The result is about 31,000. That number is tiny compared to the size of the total space of tilings, but I can say from experience that it makes for puzzles that are challenging but solvable. And it gives us wiggle room to use propositions with probabilities that are a little smaller than ½, or for which the probabilities are not entirely independent. The result is that we can come up with a wide variety of propositions to use in designing puzzles with the expectation that they will provide a good puzzle solving experience. L-topia isn’t just a puzzle, it’s a natural puzzle creation kit!

Why L-Topia isn’t awesome, and Agincourt is

Unfortunately, to be perfectly honest, being a “puzzle creation kit” interferes with L-topia’s accessability as a puzzle. Because the circular and square holes have no inherent meaning, but have to have their meanings imposed by a puzzle’s directions, you can’t simply take the pieces out of the box and start solving.

Agincourt, on the other hand, with its 64 squares with an arrow in each, practically begs to be turned into four 4×4 layers with the arrows aligned. Of course, there are other challenges to be found, but the one that literally comes out of the box is both elegant, and has a reasonable level of difficulty. (Some of the L-topia puzzles are better for hardcore puzzle solvers.)

Once again, I have both puzzles available for sale. Order soon for delivery by Christmas!

## Polystick Problems from Polyomino Solutions

September 7th, 2010

Polysticks (or polylines) are connected sets of segments in a square grid. (Polysticks on other grids are possible, but haven’t seen much attention.) The tetrasticks, of which there are 16, seem to be the most natural set for puzzle making. Donald Knuth has explored tetrastick problems, and posed the problem of tiling an Aztec Diamond with the 25 one-sided tetrasticks, which was solved by Alfred Wasserman. Here’s one I’ve come up with:

Problem #15: Tile the above shape with two sets of the five tetrominos and one monomino, and tile the borders of these polyominoes with the 16 tetrasticks. Here’s an attempt I made that fell short by a few tetrasticks, but it should give you an idea of the form a solution would take:

The observation that the lines formed by the pieces in a polyomino tiling could themselves be tiled by polysticks seems obvious, but I have not seen it elsewhere. After picking the 16 tetrasticks as my puzzle pieces for the polystick stage, I had to find a set of polyominoes to use. Since one of the tetrasticks is, in fact, the outline of a 1×1 square, or monomino, the monomino had to be present. A double set of tetrominoes plus the monomino gives a good quantity of segments for our tetrasticks to cover, and gives us an area of 2 * (5*4) + 1 = 41. The perimeter of the figure to be tiled is constrained by the following formula:

2 * total segments in the polystick set – sum of perimeters of polyominoes = perimeter of entire figure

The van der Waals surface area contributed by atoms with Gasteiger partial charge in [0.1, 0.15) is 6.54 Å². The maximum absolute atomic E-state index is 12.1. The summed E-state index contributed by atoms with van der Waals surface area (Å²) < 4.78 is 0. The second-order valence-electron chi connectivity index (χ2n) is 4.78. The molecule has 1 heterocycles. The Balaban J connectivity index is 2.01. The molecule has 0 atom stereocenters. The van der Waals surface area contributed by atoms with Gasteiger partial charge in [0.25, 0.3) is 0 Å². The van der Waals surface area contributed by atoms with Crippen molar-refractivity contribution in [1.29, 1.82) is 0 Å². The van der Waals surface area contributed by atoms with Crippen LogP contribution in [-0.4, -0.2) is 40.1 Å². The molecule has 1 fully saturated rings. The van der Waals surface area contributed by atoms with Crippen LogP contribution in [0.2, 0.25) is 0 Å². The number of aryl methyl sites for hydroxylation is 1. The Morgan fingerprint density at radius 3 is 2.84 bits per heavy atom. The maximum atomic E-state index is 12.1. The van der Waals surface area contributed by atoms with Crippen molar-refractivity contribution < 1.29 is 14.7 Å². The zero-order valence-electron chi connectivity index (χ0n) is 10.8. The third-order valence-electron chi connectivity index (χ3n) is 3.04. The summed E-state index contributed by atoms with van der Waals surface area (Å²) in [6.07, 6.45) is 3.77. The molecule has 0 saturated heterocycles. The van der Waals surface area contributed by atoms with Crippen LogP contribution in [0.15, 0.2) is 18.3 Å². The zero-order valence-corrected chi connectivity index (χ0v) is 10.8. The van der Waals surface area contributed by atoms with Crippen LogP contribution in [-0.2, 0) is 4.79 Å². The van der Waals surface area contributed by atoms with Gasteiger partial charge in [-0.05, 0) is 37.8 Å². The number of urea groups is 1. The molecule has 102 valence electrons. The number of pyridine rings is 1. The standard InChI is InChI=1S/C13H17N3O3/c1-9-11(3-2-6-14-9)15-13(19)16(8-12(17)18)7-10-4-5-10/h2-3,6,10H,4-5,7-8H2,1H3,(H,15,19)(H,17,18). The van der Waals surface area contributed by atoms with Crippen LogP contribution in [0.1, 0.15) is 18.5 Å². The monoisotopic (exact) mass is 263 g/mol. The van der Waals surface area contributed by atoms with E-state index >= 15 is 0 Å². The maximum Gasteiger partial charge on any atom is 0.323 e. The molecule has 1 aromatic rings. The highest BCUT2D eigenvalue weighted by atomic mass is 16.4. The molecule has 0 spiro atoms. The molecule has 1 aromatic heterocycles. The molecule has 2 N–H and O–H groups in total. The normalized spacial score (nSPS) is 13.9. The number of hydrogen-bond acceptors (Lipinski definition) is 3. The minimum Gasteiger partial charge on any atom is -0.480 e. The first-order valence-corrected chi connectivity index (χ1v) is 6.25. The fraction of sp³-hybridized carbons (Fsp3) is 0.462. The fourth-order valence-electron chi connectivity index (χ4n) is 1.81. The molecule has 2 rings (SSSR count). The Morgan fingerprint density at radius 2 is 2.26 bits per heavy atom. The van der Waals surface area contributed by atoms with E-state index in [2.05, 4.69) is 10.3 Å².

In this case, (2 * (4 * 16)) – (4 + 2 * 48) = 28

So I needed a figure to tile with area 41 and perimeter 28, and came up with the shape above.

There are 136 solutions for the tetromino tiling with the monomino in the center as shown. (See these solutions in a Java solver applet.) I’ve experimented a little with the tetrastick stage of the problem by hand, and I’m convinced that there are no tetrastick solutions for most, if not all, of these tetromino solutions. But if it doesn’t work out in the case with the monomino in the center, I suspect there are enough solutions with the monomino elsewhere for it to be very likely that one will work. Many of the tetromino solutions fail to contain a site where the “+” tetrastick can be placed that doesn’t overlap the “□”.

Another issue that surfaces in this problem is horizontal-vertical segment parity. Eleven of the tetrasticks have even parity, that is, however you place them, they will always contain even numbers of both horizontal and vertical segments. Five of them have odd parity, and will always contain three segments of one orientation and one of the other. Because there are an odd number of pieces of odd parity, the parity of the set of tetrasticks as a whole must be odd. This means, without even starting to try placing tetrasticks on a tetromino solution, we can rule out the possibility of tiling it just by counting the number of horizontal or vertical segments. (Because the total is constant, we don’t need to count both.) If that number is even, the tetrasticks can’t tile the figure. The tetromino solution that I used in my attempt above has the correct (odd) parity.

I dredged this problem up from my archive of the polyforms mailing list, where I posted it in February, 2001. It got no takers then, but I thought it an interesting enough problem to deserve a second airing. I looked for other problems of this type in preparing this post, but I didn’t find anything good. Having both the area and the perimeter of the figure to be tiled constrained by the pieces used limits the possibilities a lot.